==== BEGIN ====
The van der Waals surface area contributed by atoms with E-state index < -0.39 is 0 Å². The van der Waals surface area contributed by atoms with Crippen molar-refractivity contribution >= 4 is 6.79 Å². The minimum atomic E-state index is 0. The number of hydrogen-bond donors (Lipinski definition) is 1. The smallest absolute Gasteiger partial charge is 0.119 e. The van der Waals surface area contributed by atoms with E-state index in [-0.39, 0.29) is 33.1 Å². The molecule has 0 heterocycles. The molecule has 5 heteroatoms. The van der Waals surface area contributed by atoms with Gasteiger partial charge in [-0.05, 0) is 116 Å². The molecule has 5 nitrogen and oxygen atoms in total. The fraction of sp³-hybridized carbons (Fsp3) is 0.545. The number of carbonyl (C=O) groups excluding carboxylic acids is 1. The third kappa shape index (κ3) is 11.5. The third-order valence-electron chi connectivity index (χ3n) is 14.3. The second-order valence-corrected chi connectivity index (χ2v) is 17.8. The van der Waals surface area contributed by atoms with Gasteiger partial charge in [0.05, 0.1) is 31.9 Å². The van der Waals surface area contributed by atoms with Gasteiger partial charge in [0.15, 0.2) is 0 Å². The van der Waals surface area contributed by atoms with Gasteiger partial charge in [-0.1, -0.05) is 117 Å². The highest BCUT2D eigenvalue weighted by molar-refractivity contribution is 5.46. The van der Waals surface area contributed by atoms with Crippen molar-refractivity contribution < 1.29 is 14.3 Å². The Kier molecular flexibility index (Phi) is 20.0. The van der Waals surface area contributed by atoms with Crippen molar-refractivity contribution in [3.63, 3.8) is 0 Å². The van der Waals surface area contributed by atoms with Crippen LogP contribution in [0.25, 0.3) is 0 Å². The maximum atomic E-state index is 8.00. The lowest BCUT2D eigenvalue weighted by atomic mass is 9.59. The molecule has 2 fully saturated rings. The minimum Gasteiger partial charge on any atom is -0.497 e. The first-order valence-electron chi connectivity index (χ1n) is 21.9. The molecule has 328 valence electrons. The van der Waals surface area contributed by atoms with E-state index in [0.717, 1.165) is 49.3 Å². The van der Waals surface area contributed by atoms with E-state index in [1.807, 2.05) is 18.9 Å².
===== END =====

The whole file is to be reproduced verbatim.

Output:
The van der Waals surface area contributed by atoms with E-state index < -0.39 is 0 Å². The van der Waals surface area contributed by atoms with Crippen molar-refractivity contribution >= 4 is 6.79 Å². The minimum atomic E-state index is 0. The number of hydrogen-bond donors (Lipinski definition) is 1. The smallest absolute Gasteiger partial charge is 0.119 e. The van der Waals surface area contributed by atoms with E-state index in [-0.39, 0.29) is 33.1 Å². The molecule has 0 heterocycles. The molecule has 5 heteroatoms. The van der Waals surface area contributed by atoms with Gasteiger partial charge in [-0.05, 0) is 116 Å². The molecule has 5 nitrogen and oxygen atoms in total. The fraction of sp³-hybridized carbons (Fsp3) is 0.545. The number of carbonyl (C=O) groups excluding carboxylic acids is 1. The third kappa shape index (κ3) is 11.5. The third-order valence-electron chi connectivity index (χ3n) is 14.3. The second-order valence-corrected chi connectivity index (χ2v) is 17.8. The van der Waals surface area contributed by atoms with Gasteiger partial charge in [0.05, 0.1) is 31.9 Å². The van der Waals surface area contributed by atoms with Gasteiger partial charge in [0.15, 0.2) is 0 Å². The van der Waals surface area contributed by atoms with Gasteiger partial charge in [-0.1, -0.05) is 117 Å². The highest BCUT2D eigenvalue weighted by molar-refractivity contribution is 5.46. The van der Waals surface area contributed by atoms with Crippen molar-refractivity contribution < 1.29 is 14.3 Å². The Kier molecular flexibility index (Phi) is 20.0. The van der Waals surface area contributed by atoms with Crippen molar-refractivity contribution in [3.63, 3.8) is 0 Å². The van der Waals surface area contributed by atoms with Crippen LogP contribution in [0.25, 0.3) is 0 Å². The maximum atomic E-state index is 8.00. The lowest BCUT2D eigenvalue weighted by atomic mass is 9.59. The molecule has 2 fully saturated rings. The minimum Gasteiger partial charge on any atom is -0.497 e. The first-order valence-electron chi connectivity index (χ1n) is 21.9. The molecule has 328 valence electrons. The van der Waals surface area contributed by atoms with E-state index in [0.717, 1.165) is 49.3 Å². The van der Waals surface area contributed by atoms with E-state index in [1.807, 2.05) is 18.9 Å².